With the 2015 release of Hairless Toys, Irish electro pop singer/songwriter and producer Roisin Murphy quickly became a JOVM mainstay artist — and that shouldn’t be surprising as Murphy has a long-held reputation for being an inventive and genre defying artist, whose sound and aesthetic incorporates elements of jazz, pop, electronic dance music and found field recordings and samples. And although her 2005 full-length solo debut Ruby Blue was a critically applauded departure from her early work in pop act Moloko, the effort was a commercial failure; however, her 2007 release Overpowered was a critical and commercial success as the album was considered for nomination for that year’s MTV Europe Music Award for Best International Act.
Over the next few years, Murphy hadn’t released any album-length material but she did collaborate with an impressive array of internationally acclaimed artists including the likes of Fatboy Slim, David Byrne, Crookers and others. 2014 marked the release of the Mi Senti EP, a collaboration with her frequent collaborator Eddie Stevens and her partner Sebastiano Propezi, which featured the Irish singer/songwriter singing covers in Italian. And according to Murphy, the album’s material was written to intentionally channel Edith Piaf and Studio 54 in a style that Murphy coined “very adult-orientated disco.”
The aforementioned Hairless Toys was Murphy’s first full-length release in over eight years and the material off the album reportedly drew from very similar influences to the Mi Senti EP — in this particular case, European house music, Casablanca Records, and the legendary Grace Jones. Simply put, the material is effortlessly elegant and shimmering electro pop that slowly reveals that its narrator is on the verge of mental breakdown — you can practically feel their psyche crumbling from the weight of her own failures and anxieties. And as a result, it gives the material an aching, desperate urgency. Interestingly, the forthcoming Take Her Up To Monto an album that takes its name from an Irish folk song popularized by The Dubliners, is comprised of material that was written and recorded during the intense writing and recording sessions that wound up resulting in Hairless Toys. And although drawing from disco, cabaret, pop torch songs some of the material was radically reimagined and reworked once the Take Her Up To Monto‘s tone and character revealed itself.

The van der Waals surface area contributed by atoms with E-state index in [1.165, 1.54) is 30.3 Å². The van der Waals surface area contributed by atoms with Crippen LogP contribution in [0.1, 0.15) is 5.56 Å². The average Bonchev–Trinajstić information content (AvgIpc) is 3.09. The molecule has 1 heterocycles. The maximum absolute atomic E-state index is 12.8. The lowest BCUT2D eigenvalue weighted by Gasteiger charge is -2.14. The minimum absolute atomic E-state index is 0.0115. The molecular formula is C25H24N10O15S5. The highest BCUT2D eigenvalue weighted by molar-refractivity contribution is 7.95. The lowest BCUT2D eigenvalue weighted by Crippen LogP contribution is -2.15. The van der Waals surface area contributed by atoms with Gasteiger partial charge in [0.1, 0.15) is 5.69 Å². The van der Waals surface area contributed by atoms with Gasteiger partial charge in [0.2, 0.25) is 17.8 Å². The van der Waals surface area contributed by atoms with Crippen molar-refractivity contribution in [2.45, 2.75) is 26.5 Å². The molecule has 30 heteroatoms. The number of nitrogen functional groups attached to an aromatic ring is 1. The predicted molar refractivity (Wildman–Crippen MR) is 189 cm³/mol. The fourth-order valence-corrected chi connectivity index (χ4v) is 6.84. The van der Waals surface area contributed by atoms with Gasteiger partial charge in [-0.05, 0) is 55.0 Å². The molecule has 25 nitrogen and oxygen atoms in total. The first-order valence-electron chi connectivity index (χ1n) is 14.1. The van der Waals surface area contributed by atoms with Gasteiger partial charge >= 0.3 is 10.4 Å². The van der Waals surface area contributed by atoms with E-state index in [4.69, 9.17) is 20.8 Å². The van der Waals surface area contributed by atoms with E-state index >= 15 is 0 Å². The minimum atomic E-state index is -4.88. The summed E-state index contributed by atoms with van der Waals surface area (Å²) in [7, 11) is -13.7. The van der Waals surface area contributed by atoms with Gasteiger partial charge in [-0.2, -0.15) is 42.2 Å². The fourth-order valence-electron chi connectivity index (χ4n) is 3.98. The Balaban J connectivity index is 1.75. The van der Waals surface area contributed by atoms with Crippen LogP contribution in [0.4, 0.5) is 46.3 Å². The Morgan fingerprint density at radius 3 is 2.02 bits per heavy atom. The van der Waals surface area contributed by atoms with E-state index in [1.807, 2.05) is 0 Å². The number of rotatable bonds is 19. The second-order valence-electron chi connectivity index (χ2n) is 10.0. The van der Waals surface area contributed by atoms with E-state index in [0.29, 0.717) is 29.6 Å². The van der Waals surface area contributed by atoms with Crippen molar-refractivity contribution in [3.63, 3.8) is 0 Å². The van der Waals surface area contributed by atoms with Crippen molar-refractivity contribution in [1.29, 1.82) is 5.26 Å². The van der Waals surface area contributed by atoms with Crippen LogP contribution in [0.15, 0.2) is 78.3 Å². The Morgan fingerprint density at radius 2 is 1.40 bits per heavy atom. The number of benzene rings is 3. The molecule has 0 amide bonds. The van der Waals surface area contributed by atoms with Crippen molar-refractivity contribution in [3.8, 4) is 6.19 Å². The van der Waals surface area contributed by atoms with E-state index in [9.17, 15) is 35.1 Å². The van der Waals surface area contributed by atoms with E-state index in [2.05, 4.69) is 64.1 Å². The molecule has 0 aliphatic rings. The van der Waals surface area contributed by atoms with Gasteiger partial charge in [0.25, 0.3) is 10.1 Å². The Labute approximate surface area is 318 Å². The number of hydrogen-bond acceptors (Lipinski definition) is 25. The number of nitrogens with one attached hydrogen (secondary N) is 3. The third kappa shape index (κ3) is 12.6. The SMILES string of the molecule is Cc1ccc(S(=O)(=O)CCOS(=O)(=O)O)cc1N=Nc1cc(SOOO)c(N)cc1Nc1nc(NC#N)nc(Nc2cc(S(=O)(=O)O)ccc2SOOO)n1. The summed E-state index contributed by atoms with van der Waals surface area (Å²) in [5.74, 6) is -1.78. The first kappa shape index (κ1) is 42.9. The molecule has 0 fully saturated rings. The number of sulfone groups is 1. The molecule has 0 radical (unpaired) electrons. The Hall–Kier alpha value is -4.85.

Monto’s latest single “Mastermind” is a slinky and tense song that sonically seems to draw from classic house music, freestyle and confessional singer/songwriter pop as Murphy and her frequent collaborator Eddie Stevens pair layers of shimmering synths, propulsive beats and swirling electronics with Murphy’s plaintive and aching alto in an song with an expansive song structure that eschews easily discernible hooks and choruses for a driving motorik groove reminiscent of Kraftwerk as the song comes and goes about in strange and unfamiliar angles revealing an artist, who relentlessly pushes her sound and aesthetic forward and into new territories.